Chinese policymakers are beginning to worry about a rallying currency that is putting pressure on the country's exports. Figures for August show slower-than-forecast growth, which has also been hit by weak global demand.
According to fresh figures published by the Customs Administration on Friday, China's exports increased 5.5 percent year-on-year — down from 7.2 percent in July and well off the 6.0 percent analysts predicted in a poll for financial news agency Bloomberg.
In the same month, however, imports climbed 13.3 percent, beating July's 11 percent and the 10.0 percent forecast in the Bloomberg survey. The trade surplus for the month came in at $42.0 billion (34.8 billion euros).
Analysts said that strong imports reflected the momentum of rising domestic demand in the world's second biggest economy, while faltering export growth was due to weaker global demand.
Coming about a month before an important Communist Party conference in October, the figures present mixed news for China's leaders who are trying to recalibrate the country's growth model from one driven by exports and state investment to one based on domestic consumption.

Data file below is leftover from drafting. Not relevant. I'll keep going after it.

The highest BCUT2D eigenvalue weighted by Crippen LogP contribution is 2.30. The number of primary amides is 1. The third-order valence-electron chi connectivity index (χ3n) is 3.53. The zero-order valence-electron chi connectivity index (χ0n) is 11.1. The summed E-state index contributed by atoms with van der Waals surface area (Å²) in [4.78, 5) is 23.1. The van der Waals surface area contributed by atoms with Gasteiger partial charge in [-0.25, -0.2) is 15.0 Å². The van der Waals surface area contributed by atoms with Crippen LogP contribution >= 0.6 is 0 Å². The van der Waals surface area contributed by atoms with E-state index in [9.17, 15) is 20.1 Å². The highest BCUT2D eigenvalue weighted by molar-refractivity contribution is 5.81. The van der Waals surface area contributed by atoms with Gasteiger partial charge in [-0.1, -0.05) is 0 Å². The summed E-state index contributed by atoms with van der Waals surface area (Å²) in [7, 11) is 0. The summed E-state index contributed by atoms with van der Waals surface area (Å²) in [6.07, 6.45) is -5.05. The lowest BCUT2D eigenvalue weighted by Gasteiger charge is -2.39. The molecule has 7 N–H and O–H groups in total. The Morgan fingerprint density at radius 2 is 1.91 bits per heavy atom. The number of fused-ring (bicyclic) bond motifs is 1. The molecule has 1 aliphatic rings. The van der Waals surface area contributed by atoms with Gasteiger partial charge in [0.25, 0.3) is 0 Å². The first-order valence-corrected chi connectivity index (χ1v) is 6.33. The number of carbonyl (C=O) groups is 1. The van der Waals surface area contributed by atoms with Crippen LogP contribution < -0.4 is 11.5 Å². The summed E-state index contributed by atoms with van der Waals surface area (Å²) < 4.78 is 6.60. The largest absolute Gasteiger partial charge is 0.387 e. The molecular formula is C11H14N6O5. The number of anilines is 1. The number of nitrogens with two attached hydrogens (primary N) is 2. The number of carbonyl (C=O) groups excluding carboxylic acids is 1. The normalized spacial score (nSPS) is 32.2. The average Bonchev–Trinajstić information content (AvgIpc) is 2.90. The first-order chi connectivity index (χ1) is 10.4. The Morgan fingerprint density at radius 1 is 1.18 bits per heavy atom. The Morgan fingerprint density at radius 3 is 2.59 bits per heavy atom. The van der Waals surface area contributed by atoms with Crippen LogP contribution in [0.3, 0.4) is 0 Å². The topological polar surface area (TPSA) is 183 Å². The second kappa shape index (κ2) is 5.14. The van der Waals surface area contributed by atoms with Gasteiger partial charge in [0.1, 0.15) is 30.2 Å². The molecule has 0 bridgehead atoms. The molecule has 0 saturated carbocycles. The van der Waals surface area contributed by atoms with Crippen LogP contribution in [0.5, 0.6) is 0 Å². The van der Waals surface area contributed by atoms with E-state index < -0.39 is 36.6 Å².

The Chinese economy saw better-than-expected growth in the first two quarters of the year thanks to debt-fueled investment in infrastructure and real estate although warnings of a potential financial crisis have spurred Beijing to clamp down.
Raymond Yeung, chief economist for Greater China at Australia & New Zealand Banking Group, believes that China's third-quarter growth will see an "upside risk again" in light of the latest figures.
A main source of risk is the rising yuan which has enjoyed a resurgence in recent weeks and is now at a 21-month high to the US dollar as a result of policy uncertainty in the United States and more optimism about China's economic outlook.
The yuan's rapid turn in fortunes comes after a massive slide last year which saw China's currency drop to 7 yuan for 1 dollar, forcing China's leaders to impose curbs on capital outflows. The current rebound, however, saw the yuan rise to just above $6.5 earlier this week and extending its gains until Friday to hit $6.44.
According to the news agency Reuters, currency fluctuation is worrying Chinese leaders because any disruption to the economy would be unwelcome ahead of the party conference.
"Appreciation is better than deprecation, but the pace of appreciation cannot be too fast, otherwise it will be unfavorable for domestic firms," said one of several policy insiders who spoke to Reuters.
Another source told the news agency that especially Commerce Ministry officials were worried, describing a sharp rise in the value of the yuan as "disastrous" for exports.
uhe/aos (Reuters, AFP)